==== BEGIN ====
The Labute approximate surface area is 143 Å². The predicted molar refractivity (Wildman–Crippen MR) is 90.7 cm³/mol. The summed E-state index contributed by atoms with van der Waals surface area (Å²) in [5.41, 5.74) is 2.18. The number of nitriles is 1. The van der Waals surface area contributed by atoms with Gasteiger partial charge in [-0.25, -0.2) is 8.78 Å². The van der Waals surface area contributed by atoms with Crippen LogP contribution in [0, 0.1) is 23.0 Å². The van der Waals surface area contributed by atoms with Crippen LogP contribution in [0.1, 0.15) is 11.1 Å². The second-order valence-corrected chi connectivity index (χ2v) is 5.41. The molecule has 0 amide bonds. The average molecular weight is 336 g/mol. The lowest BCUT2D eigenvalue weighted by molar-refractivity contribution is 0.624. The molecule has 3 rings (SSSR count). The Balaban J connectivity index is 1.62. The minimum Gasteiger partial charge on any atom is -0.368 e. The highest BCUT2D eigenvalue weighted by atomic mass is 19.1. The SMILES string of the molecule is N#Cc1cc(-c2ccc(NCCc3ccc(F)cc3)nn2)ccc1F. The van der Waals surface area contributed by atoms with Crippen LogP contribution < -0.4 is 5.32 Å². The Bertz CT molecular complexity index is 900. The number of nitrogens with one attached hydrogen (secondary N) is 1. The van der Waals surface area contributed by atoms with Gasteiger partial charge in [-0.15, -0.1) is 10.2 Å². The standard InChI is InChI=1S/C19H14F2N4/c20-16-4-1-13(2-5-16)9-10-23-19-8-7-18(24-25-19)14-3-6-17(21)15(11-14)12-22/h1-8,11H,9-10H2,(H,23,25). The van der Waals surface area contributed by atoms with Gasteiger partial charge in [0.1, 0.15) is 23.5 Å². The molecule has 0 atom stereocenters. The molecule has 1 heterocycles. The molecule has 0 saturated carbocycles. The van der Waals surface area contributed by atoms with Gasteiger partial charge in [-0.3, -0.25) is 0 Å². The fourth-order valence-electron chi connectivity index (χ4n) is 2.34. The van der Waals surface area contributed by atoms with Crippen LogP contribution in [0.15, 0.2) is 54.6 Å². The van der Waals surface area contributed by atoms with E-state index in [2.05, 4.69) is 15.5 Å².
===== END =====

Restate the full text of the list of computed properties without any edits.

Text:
The Labute approximate surface area is 143 Å². The predicted molar refractivity (Wildman–Crippen MR) is 90.7 cm³/mol. The summed E-state index contributed by atoms with van der Waals surface area (Å²) in [5.41, 5.74) is 2.18. The number of nitriles is 1. The van der Waals surface area contributed by atoms with Gasteiger partial charge in [-0.25, -0.2) is 8.78 Å². The van der Waals surface area contributed by atoms with Crippen LogP contribution in [0, 0.1) is 23.0 Å². The van der Waals surface area contributed by atoms with Crippen LogP contribution in [0.1, 0.15) is 11.1 Å². The second-order valence-corrected chi connectivity index (χ2v) is 5.41. The molecule has 0 amide bonds. The average molecular weight is 336 g/mol. The lowest BCUT2D eigenvalue weighted by molar-refractivity contribution is 0.624. The molecule has 3 rings (SSSR count). The Balaban J connectivity index is 1.62. The minimum Gasteiger partial charge on any atom is -0.368 e. The highest BCUT2D eigenvalue weighted by atomic mass is 19.1. The SMILES string of the molecule is N#Cc1cc(-c2ccc(NCCc3ccc(F)cc3)nn2)ccc1F. The van der Waals surface area contributed by atoms with Crippen LogP contribution < -0.4 is 5.32 Å². The Bertz CT molecular complexity index is 900. The number of nitrogens with one attached hydrogen (secondary N) is 1. The van der Waals surface area contributed by atoms with Gasteiger partial charge in [-0.15, -0.1) is 10.2 Å². The standard InChI is InChI=1S/C19H14F2N4/c20-16-4-1-13(2-5-16)9-10-23-19-8-7-18(24-25-19)14-3-6-17(21)15(11-14)12-22/h1-8,11H,9-10H2,(H,23,25). The van der Waals surface area contributed by atoms with Gasteiger partial charge in [0.1, 0.15) is 23.5 Å². The molecule has 0 atom stereocenters. The molecule has 1 heterocycles. The molecule has 0 saturated carbocycles. The van der Waals surface area contributed by atoms with Gasteiger partial charge in [-0.3, -0.25) is 0 Å². The fourth-order valence-electron chi connectivity index (χ4n) is 2.34. The van der Waals surface area contributed by atoms with Crippen LogP contribution in [0.15, 0.2) is 54.6 Å². The van der Waals surface area contributed by atoms with E-state index in [2.05, 4.69) is 15.5 Å².